The North Coast’s ambulance service is housed primarily in a 60-year-old, wood-framed structure at 2535 Main St., a building and property that, according to a committee’s long report, would need repairs, retrofits and renovations to provide proper accommodations for medics and the costly ambulances.
The Cambria Community Healthcare District’s property includes the adjacent medical buildings and parking area, which also need work. The district is funded primarily by property taxes and ambulance fees.
Trustee Bob Putney and board President Kristi Jenkins are on the district’s Property and Facilities Committee.
Putney told the other trustees and about a dozen attendees at a special meeting June 14 that making those changes would be costly, but so would razing the buildings and starting over, or selling the property and buying another structure to be modified, or buying vacant land to be developed.
Those are apparently the options the board is to begin considering in earnest at its regular June meeting, set for 1 p.m. June 28 in the Old Cambria Grammar School conference room, 1350 Main St.
Much more research is needed to determine how much each of the options might cost.
60 Age of current CCHD building.
First, however, trustees want to hear input from community members about the tough decisions ahead.
They must consider a wide range of factors, such as: the best location for quick ambulance response; the complexities and time involved with rezoning property for emergency services; costs and values; funding and grants; input from community members; and pleas from people who don’t want an ambulance “barn” in their neighborhoods.
About 10 of those neighbors were at the June 14 meeting to protest the board’s consideration of a residential property on Ascot Court, near the Cambria Fire Station. However, a local Realtor told The Cambrian at press deadline that a sale is pending on the property.
According to records from 2012 through 2015 compiled by the staff, 78 percent of all of CCHD’s calls are in Cambria, and 26 percent of those were responses to the West Lodge Hill, Top of the World and Marine Terrace areas. So, Putney said, the best location would be one from which the ambulance could respond most quickly, safely and efficiently to Highway 1 and those parts of town.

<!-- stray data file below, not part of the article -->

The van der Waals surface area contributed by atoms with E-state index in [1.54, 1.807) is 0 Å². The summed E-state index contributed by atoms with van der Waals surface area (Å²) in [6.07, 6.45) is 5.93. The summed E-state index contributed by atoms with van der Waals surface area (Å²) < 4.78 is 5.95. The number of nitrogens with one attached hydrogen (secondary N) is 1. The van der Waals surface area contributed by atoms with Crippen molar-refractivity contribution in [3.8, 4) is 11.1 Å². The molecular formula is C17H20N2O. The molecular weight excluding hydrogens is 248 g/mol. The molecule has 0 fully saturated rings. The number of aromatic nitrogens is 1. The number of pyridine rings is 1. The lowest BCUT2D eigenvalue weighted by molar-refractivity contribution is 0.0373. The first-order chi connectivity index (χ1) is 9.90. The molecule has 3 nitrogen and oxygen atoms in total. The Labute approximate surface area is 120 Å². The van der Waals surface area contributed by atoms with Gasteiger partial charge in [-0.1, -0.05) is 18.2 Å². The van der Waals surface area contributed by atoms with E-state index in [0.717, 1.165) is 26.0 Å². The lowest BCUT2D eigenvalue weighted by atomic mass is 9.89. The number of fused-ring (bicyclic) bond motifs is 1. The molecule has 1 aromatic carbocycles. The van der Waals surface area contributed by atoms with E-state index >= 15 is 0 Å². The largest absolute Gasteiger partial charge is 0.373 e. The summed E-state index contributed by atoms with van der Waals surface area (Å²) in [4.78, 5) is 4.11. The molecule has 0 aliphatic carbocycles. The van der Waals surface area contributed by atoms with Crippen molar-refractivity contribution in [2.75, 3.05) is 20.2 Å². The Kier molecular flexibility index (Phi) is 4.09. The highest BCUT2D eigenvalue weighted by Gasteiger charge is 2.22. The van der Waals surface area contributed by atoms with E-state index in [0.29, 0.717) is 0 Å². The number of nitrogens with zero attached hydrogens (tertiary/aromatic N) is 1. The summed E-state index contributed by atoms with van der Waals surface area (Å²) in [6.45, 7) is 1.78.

The committee recommended buying a property in the Burton Drive area, preferably near the Cambria Fire Station.
The committee has worked on the issue for more than eight months, Putney said during his slide presentation, and the current building’s condition and location have been discussed for decades. The district has spent $87,640 on repairs in the past six years, Administrator Bob Sayers said, adding that much more work remains to be done, to plumbing and electrical systems, paving and more.
Trustee Mike McLaughlin, surprised by the in-depth nature of the 32-page report and conclusions reached, asked who had prepared the presentation, if the committee had used a consultant and why the rest of the board hadn’t been made aware of the extent of the committee’s research and examination of alternate properties.
McLaughlin and trustees Barbara Bronson Gray and Mary Anne Meyer said later they hadn’t seen details about the presentation or the recommendations until they walked into the meeting room June 14.
Sayers told the group that the committee had considered about 30 properties so far.
Jenkins said answers to McLaughlin’s questions and others would be provided at the June 28 meeting.
The committee’s presentation recommended several steps for the board to take at that meeting — such as determining which proposed option to pursue and providing direction to staff to begin the process — any of which would require board approval to proceed.
However, in response to calls for more details and time to consider the options, Jenkins said that there’s no immediate deadline looming for making those decisions.
Meeting time changes
The CCHD board now will be meeting monthly at 1 p.m. on the fourth Tuesday of the month at the Old Grammar School, 1350 Main St. The next meeting will be Tuesday, June 28. The board had been meeting monthly on the same day, but at 7 p.m. at Rabobank.
The trustees approved the change during the district’s May 24 meeting, according to board President Kristi Jenkins. Jenkins said trustees had a prolonged discussion about “the potential benefits to district residents for participation at a daytime meeting.” She said the bank’s conference room wasn’t available for the new meeting time.